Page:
February 20, 2012

A Taste of the Yoga Sutras, Part 4 ~ Camella Nair

As part of her work connecting yoga and food, Camella Nair has created a 12 week course that pairs Patanjali’s yoga sutras with the everyday life activity of feeding the body. In this series for elephant journal, Camella provides readers with a short version of what she addresses more deeply in her course.

Lesson 4 2:4 Avidyaksetram-uttaresamprasupta-tanu-vicchinna-udaranam

Ignorance of forgetfulness is the source field of all the other obstacles which are active, dormant, suspended or alternating in their quality.

When many people think about the quality of babies, words like innocence may come to mind, but this “squeaky clean” image is really a myth that needs to be busted wide open. In the second sutra lesson, I wrote about our life experiences being stuffed into a sort of “suitcase that we carry around” with us as we continue on our life’s journey, lifetime after lifetime! This means that we don’t come into the world with a “clean slate”, and therefore the little bundle that we may have dreamed about, planned and prepared for, may actually have a whole bag of “worms” that we are not prepared for (as did our parents when they had us).

We all have likes and dislikes that may have been part of our persona for many lifetimes and may not have a reasonable account of why it should be so in this lifetime. For example, why do some kids like greens and some not? They seem to just know if they do or they don’t.

More about that later!

In the previous sutra, we were introduced to the 5 ingredients that make up the obstacles to our enlightenment. You may remember they are known as the kleshas ; forgetfulness of who and what we are, egoism, attraction, aversion and clinging to this physical body.

In this sutra 4 2:4, Patanjali states that forgetfulness of who and what we are, is the root of our problems, not only that but, it is the source of the remaining 4 sutras.

That’s a great starting point but, he gives us more information as to the very nature or quality of these obstacles.

Of the kleshas or obstacles, he says they can be of the following qualities;

  • Alternating – sometimes they crop up in our lives usually causing us problems, sometimes, all is well. There may be occasional self-inquiry and self-improvement going on.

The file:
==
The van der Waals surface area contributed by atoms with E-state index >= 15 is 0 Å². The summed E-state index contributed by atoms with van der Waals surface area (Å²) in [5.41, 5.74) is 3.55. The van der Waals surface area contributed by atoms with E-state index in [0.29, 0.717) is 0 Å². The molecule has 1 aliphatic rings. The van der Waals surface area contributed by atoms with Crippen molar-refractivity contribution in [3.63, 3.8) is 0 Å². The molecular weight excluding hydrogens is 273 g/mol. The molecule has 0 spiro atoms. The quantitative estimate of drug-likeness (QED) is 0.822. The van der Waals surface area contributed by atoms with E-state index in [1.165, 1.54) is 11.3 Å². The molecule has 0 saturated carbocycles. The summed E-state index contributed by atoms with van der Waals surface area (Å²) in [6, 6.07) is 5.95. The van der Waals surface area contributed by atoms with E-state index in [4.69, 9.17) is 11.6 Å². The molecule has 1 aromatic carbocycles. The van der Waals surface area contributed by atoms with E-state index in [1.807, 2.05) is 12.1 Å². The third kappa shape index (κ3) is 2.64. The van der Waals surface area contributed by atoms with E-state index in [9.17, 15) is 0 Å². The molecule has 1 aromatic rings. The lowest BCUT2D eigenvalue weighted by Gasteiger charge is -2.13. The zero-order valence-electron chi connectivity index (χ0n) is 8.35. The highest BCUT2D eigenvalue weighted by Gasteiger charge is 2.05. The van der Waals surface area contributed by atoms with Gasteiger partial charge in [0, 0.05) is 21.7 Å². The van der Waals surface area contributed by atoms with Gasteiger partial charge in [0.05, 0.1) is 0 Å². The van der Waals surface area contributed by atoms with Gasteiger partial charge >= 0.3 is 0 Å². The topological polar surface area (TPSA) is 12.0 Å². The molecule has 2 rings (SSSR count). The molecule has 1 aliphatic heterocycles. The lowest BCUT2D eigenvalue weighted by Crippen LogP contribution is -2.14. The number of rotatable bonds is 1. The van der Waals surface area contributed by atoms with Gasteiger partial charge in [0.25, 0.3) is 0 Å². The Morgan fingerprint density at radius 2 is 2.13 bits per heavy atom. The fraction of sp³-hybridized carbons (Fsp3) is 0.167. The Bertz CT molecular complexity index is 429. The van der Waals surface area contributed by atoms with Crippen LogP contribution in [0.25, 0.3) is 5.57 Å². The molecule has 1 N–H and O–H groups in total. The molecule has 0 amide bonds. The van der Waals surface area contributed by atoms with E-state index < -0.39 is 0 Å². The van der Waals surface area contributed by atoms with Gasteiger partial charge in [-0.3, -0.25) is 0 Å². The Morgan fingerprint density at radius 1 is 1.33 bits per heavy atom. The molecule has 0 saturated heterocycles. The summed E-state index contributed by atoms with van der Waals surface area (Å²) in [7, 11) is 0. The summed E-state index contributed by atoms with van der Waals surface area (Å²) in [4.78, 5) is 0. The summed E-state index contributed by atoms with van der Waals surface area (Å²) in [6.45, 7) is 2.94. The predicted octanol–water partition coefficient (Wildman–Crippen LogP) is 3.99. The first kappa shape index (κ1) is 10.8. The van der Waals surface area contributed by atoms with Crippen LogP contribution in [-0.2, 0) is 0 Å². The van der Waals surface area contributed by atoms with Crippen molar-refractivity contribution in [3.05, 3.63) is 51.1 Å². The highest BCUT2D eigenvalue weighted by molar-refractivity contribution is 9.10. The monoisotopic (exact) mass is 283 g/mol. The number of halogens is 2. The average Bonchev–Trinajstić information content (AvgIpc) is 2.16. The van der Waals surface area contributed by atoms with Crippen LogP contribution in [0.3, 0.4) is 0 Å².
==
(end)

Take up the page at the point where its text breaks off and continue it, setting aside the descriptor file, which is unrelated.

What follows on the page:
• Dormant – the obstacles may start to show up later on in life; teenage stage is a prime example as the hormones trigger personality changes.
  • Suspended– the person is already aware of his/her demons and has mastered them to a degree. Has a lifestyle of balance. (balance is unique to the individual)
  • Active – or out of control, typically, a high maintenance personality that is emotional and has no or little self-awareness.

In my online course, I give soup recipes for each quality which makes learning and remembering the 4 qualities more fun. For example; the dormant quality is linked to a pureed, roasted butternut squash soup that a baby might have. A baby that perhaps has not yet shown much of an indicator of their ego which is dormant until the external trigger such as age and peer pressure may awaken the obstacle of egoism.

Time brings changes. Two people may come together in an intimate relationship and then over time have a change of heart, and a sweet natured baby may turn into an angry young man, for example.

One of the most vital cosmological concepts to grasp is the law of change. It really is the one thing we can be sure of. If we understand that, then we know that we may be attracted to some things for example at some point, but that the degree of the external influence’s effect upon us will probably change over time. The external influence is usually the trigger. You cannot drown in the desert for example (the desert is the external trigger) Some people overeat when they are depressed about something in their lives.(the event is he external trigger)